“I’m not sure I really care. Like, the idea of acknowledging it I find an affront to myself, so one side of me is going, ‘I don’t care, whatever’, but I know that’s belligerence and I do care and I worry what people think. People seem to like it and it’s obviously a new direction but I see this record as a bit of a stepping stone. I didn’t want to make a statement record where I’m like, ‘this is me, I’ve changed! I’m not gonna do any of the old stuff ever again and fuck all of you!’ because that really isn’t my intention. I’m just trying to grow as a musician.”
Born the youngest of three in Wimbledon, London, Treays grew up wanting “to be in Rancid or The Clash”, and says music has been enmeshed in his identity since he was a kid.
“My brother was the funny one, my older brother was the clever one and I played drums – that was my thing,” he says.
He never thought of music as a profession, “but to contradict that, I do remember being at school and the teacher would make us go on the computer and find a job. So he says ‘none of you can leave here until you come to me with a job’ and I wrote down musician. He looked at it and went, ‘a real job’ and handed it back to me. I went back with ‘a baker’ and he let me go.”
Panic Prevention and Kings and Queens, with their sharply observed, quick-witted lyrics about London life and youth affectation, were both rapturously received, and, by 24, Treays was pegged as a social commentator for his generation and described by NME as “a national institution.” He grew weary of writing “all those fast lyrics” though, and approached Carry on the Grudge with a laser-like focus on what he wanted to say (of the album’s opener, Limits Lie, he recalls “spending 23 hours in a room pacing around rewriting lyrics to it. I completely lost my shit.”)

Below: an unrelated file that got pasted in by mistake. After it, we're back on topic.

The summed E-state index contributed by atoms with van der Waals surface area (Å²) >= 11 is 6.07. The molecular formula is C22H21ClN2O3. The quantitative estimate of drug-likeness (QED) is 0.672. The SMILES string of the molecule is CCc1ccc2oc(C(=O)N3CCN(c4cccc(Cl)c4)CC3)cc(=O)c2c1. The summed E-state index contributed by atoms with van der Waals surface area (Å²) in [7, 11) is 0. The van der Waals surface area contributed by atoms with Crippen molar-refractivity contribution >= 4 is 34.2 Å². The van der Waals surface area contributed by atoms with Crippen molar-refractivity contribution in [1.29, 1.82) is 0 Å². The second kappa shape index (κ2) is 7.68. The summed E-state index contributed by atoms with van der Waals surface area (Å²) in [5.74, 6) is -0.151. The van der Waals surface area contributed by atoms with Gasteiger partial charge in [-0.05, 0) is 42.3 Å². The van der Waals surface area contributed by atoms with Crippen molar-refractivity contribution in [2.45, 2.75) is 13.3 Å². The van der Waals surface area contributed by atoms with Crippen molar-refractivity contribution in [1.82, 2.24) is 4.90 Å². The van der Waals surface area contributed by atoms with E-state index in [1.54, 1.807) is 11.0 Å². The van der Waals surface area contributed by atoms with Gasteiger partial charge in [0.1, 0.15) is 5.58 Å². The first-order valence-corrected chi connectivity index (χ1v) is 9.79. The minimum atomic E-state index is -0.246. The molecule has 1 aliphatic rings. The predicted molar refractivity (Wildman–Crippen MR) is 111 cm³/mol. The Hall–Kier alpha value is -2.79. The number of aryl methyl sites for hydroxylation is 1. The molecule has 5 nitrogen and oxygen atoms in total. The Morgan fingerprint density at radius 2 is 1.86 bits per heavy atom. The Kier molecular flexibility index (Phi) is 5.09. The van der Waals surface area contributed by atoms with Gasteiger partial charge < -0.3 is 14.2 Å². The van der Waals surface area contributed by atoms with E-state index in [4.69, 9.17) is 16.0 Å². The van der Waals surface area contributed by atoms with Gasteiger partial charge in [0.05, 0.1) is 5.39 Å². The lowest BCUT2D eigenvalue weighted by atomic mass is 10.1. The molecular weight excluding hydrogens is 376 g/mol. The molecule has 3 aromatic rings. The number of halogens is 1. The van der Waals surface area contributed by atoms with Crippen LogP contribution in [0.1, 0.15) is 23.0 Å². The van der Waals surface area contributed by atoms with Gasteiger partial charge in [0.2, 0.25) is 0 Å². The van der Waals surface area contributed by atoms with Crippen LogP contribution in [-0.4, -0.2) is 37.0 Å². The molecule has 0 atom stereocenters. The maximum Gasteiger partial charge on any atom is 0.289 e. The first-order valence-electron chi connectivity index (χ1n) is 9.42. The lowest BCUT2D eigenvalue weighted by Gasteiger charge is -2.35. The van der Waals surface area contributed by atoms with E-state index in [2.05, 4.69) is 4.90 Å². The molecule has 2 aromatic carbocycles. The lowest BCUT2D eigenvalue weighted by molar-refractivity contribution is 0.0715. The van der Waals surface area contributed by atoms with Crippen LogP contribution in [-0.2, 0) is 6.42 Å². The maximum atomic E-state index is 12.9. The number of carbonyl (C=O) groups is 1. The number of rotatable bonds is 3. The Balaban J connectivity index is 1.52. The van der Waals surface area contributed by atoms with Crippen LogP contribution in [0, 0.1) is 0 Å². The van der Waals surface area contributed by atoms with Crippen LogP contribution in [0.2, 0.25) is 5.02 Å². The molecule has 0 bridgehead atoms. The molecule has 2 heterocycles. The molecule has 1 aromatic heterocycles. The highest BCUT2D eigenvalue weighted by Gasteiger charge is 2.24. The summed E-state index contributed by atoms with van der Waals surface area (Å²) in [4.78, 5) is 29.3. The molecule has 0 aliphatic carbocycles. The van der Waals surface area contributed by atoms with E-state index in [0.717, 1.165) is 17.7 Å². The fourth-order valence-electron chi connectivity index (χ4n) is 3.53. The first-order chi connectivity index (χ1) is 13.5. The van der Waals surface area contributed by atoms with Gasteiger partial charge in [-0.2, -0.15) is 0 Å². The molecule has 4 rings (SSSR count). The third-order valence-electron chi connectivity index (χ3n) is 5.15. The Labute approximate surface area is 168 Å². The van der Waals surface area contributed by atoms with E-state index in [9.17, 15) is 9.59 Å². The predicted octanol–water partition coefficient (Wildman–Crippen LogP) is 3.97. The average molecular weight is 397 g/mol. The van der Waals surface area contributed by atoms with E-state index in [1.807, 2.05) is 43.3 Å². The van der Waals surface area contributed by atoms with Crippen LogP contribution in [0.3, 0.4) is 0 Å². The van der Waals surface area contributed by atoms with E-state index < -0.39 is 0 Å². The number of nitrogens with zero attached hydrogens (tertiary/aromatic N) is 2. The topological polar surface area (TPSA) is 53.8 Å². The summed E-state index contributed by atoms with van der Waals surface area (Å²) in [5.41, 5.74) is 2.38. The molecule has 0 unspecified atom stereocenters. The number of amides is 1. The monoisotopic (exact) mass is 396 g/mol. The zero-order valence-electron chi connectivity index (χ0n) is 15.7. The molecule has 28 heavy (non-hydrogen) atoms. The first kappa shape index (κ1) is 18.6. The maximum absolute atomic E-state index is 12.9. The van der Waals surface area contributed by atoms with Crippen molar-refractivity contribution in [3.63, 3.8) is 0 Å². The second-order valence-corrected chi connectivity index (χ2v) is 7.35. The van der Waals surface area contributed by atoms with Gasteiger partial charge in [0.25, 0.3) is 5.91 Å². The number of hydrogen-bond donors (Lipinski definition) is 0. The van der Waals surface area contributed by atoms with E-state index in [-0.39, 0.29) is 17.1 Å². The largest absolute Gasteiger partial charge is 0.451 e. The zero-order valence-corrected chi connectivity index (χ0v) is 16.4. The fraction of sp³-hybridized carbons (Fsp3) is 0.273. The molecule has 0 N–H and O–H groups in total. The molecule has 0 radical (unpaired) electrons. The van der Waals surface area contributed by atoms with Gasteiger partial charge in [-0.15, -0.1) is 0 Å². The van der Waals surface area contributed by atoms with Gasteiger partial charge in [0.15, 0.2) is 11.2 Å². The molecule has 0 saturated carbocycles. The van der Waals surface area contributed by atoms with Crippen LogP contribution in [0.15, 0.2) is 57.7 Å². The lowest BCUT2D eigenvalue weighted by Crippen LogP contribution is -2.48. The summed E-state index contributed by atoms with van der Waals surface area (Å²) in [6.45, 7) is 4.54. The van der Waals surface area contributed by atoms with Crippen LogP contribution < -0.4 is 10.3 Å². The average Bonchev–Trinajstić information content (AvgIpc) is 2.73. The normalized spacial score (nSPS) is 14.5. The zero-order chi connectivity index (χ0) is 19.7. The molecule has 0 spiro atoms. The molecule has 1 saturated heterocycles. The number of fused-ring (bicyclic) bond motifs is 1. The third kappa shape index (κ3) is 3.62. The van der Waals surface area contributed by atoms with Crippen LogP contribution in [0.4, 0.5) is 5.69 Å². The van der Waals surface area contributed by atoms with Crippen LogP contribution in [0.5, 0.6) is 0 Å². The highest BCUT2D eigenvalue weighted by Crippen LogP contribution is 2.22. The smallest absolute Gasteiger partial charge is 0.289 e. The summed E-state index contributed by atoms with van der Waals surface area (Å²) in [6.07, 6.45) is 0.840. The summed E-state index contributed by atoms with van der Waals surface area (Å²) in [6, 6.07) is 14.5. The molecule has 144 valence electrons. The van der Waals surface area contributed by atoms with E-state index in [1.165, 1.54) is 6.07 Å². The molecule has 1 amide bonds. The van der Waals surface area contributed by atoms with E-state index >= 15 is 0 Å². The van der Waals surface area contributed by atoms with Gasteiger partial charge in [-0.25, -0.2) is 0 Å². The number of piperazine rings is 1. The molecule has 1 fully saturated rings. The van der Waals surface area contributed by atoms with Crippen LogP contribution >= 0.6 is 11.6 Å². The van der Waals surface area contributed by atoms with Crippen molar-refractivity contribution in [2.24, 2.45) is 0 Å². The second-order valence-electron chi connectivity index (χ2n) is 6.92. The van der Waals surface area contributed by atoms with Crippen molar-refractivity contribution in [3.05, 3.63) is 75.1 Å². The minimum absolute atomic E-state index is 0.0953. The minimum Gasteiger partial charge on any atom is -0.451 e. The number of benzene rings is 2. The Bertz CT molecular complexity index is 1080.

“I tend to write in books a lot,” he says. “I’ll underline things I like, pretend I’m doing the soundtrack for the book and write a track listing at the beginning. It always gives me something to write about.”
He has hundreds of books he’s made jottings in that he dips in and out of for inspiration, and, despite an upcoming studio move, can’t part with any of them.
“People are always like, ‘you should get a Kindle!’” he says, scrunching up his face. “But I need to be able to write and underline and see things, then I can look through it quickly and know what I was feeling. If I had to go into a like, desktop file, I mean, it would take all the lust out of life!”
Though he strived for word economy on Carry on the Grudge – which does feature some gorgeous lyrics, such as the haunting line in The Prophet, ‘I’m glad you came and turned up next to me / like a grenade with a pin out at the party’ – he insists he’s not a perfectionist.
“If anything, I’m the opposite,” he says.
“For example, The Prophet right? There are lyrics in it that I love and then there are lyrics in it that I totally hate that I wrote just to get something on paper. I think it’s funny how as an artist you’ll put yourself out there and worry so much about what people think, but if I really gave that much of a fuck, maybe I’d look twice at the lyric before I threw it out there. It’s two sided. I’m incredibly thought-based on what I’m doing at the time but sometimes I feel like I’m at my best when I just don’t care.”
He drinks the last of his tea, glances outside, where the rain is still torrential, and shrugs.
“You have to find a balance between over thinking things and being brash.”
Jamie T plays: The Metro Theatre, Sydney, January 21 // HiFi Bar and Ballroom, Brisbane, January 23 // Forum Theatre, Melbourne, January 24 // Astor Theatre, Perth, January 26